Last night, my husband and I went to the Minnesota State Fair and stumbled upon a demonstration of a linotype machine, a semi-automated, mechanical printing system that was used by newspapers and magazines (and basically everything else) from the end of the 19th century through the 1970s. It's a completely mesmerizing piece of equipment. An operator types out a line of text and the machine responds by collecting molds that match each letter and fitting them together. Then, it fills the mold with molten metal and dumps out the freshly minted block, ready for the printer ... before automatically re-racking all the letter molds so they're ready for the next line of text.
It's incredibly cool and I could have watched it work for hours. But then my husband thought to ask about what metal they were melting and pouring into the molds. Turns out, it was lead ... and my pregnant butt was hustled out of the building. I found a great video to show you, though — a 1960 educational film meant for future linotype operators. The full thing is way longer than you actually probably want to watch, but I've set it up to start right at the beginning of a really great explanation of how the thing works. Watch it from where the video kicks in to about 6:30, and you'll get a good 3-minute demonstration. You can also see linotypes doing their thing in the trailer for a documentary that Rob posted about a few years ago.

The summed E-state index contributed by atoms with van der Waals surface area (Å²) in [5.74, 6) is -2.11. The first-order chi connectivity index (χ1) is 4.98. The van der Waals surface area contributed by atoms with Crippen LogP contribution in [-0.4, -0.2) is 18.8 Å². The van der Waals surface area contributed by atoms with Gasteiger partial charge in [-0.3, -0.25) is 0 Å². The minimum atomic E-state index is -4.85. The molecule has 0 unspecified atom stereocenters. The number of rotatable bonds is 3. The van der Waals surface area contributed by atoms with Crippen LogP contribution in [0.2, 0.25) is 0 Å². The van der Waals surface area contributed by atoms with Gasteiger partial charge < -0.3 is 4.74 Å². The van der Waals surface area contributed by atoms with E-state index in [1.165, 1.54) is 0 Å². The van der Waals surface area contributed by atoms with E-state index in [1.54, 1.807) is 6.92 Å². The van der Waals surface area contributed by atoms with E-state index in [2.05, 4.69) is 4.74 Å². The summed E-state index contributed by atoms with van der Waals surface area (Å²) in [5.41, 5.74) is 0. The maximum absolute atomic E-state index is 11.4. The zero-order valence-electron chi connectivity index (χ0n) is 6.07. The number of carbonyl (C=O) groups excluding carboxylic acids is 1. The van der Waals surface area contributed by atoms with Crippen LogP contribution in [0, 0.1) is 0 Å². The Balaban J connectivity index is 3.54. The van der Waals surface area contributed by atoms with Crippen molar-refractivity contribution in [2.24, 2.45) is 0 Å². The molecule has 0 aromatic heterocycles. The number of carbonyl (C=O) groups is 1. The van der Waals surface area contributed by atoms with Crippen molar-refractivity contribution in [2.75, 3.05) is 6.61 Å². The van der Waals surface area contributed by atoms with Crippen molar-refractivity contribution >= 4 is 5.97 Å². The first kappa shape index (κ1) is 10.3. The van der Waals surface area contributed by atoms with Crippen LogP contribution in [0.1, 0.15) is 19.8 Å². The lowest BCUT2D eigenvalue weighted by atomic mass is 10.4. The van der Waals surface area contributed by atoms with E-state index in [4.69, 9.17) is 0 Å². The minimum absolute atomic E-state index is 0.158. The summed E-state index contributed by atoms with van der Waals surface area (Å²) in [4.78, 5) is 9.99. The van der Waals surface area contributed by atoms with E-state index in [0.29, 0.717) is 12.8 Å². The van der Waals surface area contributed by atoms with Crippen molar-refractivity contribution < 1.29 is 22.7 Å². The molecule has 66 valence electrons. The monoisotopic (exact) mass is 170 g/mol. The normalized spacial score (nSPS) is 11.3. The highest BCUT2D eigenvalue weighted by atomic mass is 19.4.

Also, there's at least one newspaper in the United States that's still being printed this way! (Thanks, Kyle Whitmire!)
On Saturday, Franky Zapata took his prototype Flyboard Air hoverboard for a rather impressive flight, three miles on the French coast. It’s based on Zapata’s previous water-powered hoverboard. When the first short flight video went up last month, The Verge interviewed Zapata: So there’s three parts to this, right? The board, a fuel tank, and […]
On the left: a Colby Walkmac, “the first battery-operated Macintosh computer and first portable Mac with a LCD display.”
Media artist Michael Naimark writes: In 1990, right as the first VR wave was swelling, Stewart Brand and Grateful Dead manager Jon Mcintyre concocted a scheme to produce an invitation-only 24-hour VR event modeled after the Electric Cool-Aid Acid test. They convinced Colossal Pictures, the largest soundstage in San Francisco, to host it. Dozens of […]
Almost everyone has their smartphone in a case of one kind or another. Beyond simple protection, finding a case that can charge your phone on its own, but doesn’t feel like it’s also adding a couple pounds to the phone’s weight is the tricky part. Billed as the world’s thinnest battery case, the ThinCharge iPhone […]
You never know when new projects, ideas or opportunities can drop into your lap at a moment’s notice. That may require you to learn a new programming language like Python. Or maybe you need a primer on 3D game development. Or you might realize you could use a serious brush-up on iOS mobile creation.Point is, […]
Isn’t it about time to stretch what your Mac can do? I mean, you’ve got plenty of great programs now…but don’t you think you could use some new tools to get your creative, analytical and organizational juices really flowing? It’s spring, so we cleaned up a whole bunch of super-cool apps lying around and packaged […]